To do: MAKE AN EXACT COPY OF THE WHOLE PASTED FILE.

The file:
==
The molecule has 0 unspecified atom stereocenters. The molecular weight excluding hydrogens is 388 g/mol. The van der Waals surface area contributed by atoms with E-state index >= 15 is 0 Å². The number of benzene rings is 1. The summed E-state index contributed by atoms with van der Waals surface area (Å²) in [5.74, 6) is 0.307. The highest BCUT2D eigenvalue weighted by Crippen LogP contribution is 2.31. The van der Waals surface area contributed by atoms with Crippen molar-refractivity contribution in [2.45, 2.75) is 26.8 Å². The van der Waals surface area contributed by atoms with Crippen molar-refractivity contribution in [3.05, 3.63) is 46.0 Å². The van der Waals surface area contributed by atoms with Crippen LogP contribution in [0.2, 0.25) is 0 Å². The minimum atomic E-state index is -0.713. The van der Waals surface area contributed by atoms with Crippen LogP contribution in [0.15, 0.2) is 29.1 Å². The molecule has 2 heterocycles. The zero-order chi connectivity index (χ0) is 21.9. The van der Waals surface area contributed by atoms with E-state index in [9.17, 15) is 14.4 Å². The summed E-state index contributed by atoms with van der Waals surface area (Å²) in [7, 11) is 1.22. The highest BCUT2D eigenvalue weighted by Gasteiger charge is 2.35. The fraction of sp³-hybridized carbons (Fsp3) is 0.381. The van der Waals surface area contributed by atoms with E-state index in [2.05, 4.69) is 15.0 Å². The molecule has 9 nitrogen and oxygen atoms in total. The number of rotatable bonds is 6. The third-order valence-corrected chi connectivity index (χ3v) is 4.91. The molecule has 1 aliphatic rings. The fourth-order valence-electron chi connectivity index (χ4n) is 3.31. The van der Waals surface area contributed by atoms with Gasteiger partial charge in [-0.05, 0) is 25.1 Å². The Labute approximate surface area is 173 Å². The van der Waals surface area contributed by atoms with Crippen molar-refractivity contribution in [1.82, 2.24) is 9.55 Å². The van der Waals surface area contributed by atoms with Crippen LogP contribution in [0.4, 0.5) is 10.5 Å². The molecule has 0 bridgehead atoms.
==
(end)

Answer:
The molecule has 0 unspecified atom stereocenters. The molecular weight excluding hydrogens is 388 g/mol. The van der Waals surface area contributed by atoms with E-state index >= 15 is 0 Å². The number of benzene rings is 1. The summed E-state index contributed by atoms with van der Waals surface area (Å²) in [5.74, 6) is 0.307. The highest BCUT2D eigenvalue weighted by Crippen LogP contribution is 2.31. The van der Waals surface area contributed by atoms with Crippen molar-refractivity contribution in [2.45, 2.75) is 26.8 Å². The van der Waals surface area contributed by atoms with Crippen molar-refractivity contribution in [3.05, 3.63) is 46.0 Å². The van der Waals surface area contributed by atoms with Crippen LogP contribution in [0.2, 0.25) is 0 Å². The minimum atomic E-state index is -0.713. The van der Waals surface area contributed by atoms with Crippen LogP contribution in [0.15, 0.2) is 29.1 Å². The molecule has 2 heterocycles. The zero-order chi connectivity index (χ0) is 21.9. The van der Waals surface area contributed by atoms with E-state index in [9.17, 15) is 14.4 Å². The summed E-state index contributed by atoms with van der Waals surface area (Å²) in [7, 11) is 1.22. The highest BCUT2D eigenvalue weighted by Gasteiger charge is 2.35. The fraction of sp³-hybridized carbons (Fsp3) is 0.381. The van der Waals surface area contributed by atoms with E-state index in [2.05, 4.69) is 15.0 Å². The molecule has 9 nitrogen and oxygen atoms in total. The number of rotatable bonds is 6. The third-order valence-corrected chi connectivity index (χ3v) is 4.91. The molecule has 1 aliphatic rings. The fourth-order valence-electron chi connectivity index (χ4n) is 3.31. The van der Waals surface area contributed by atoms with Gasteiger partial charge in [-0.05, 0) is 25.1 Å². The Labute approximate surface area is 173 Å². The van der Waals surface area contributed by atoms with Crippen molar-refractivity contribution in [1.82, 2.24) is 9.55 Å². The van der Waals surface area contributed by atoms with Crippen LogP contribution in [0.4, 0.5) is 10.5 Å². The molecule has 0 bridgehead atoms.